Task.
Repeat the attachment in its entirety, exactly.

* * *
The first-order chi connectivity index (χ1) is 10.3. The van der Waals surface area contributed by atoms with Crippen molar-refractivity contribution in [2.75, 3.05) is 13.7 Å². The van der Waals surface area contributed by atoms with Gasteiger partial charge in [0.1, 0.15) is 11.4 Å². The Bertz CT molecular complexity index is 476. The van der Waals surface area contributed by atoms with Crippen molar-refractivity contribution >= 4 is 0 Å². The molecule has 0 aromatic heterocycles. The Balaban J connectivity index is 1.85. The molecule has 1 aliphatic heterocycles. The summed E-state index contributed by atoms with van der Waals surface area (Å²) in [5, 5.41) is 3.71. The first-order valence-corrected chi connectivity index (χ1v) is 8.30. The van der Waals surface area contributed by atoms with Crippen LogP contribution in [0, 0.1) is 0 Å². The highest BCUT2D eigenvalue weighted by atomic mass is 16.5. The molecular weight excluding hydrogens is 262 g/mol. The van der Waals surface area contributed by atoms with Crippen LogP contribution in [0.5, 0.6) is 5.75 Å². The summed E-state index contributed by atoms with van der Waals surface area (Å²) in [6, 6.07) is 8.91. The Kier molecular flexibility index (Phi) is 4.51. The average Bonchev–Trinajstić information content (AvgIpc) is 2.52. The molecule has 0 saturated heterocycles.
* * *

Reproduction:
The first-order chi connectivity index (χ1) is 10.3. The van der Waals surface area contributed by atoms with Crippen molar-refractivity contribution in [2.75, 3.05) is 13.7 Å². The van der Waals surface area contributed by atoms with Gasteiger partial charge in [0.1, 0.15) is 11.4 Å². The Bertz CT molecular complexity index is 476. The van der Waals surface area contributed by atoms with Crippen molar-refractivity contribution >= 4 is 0 Å². The molecule has 0 aromatic heterocycles. The Balaban J connectivity index is 1.85. The molecule has 1 aliphatic heterocycles. The summed E-state index contributed by atoms with van der Waals surface area (Å²) in [5, 5.41) is 3.71. The first-order valence-corrected chi connectivity index (χ1v) is 8.30. The van der Waals surface area contributed by atoms with Crippen LogP contribution in [0, 0.1) is 0 Å². The highest BCUT2D eigenvalue weighted by atomic mass is 16.5. The molecular weight excluding hydrogens is 262 g/mol. The van der Waals surface area contributed by atoms with Crippen LogP contribution in [0.5, 0.6) is 5.75 Å². The summed E-state index contributed by atoms with van der Waals surface area (Å²) in [6, 6.07) is 8.91. The Kier molecular flexibility index (Phi) is 4.51. The average Bonchev–Trinajstić information content (AvgIpc) is 2.52. The molecule has 0 saturated heterocycles.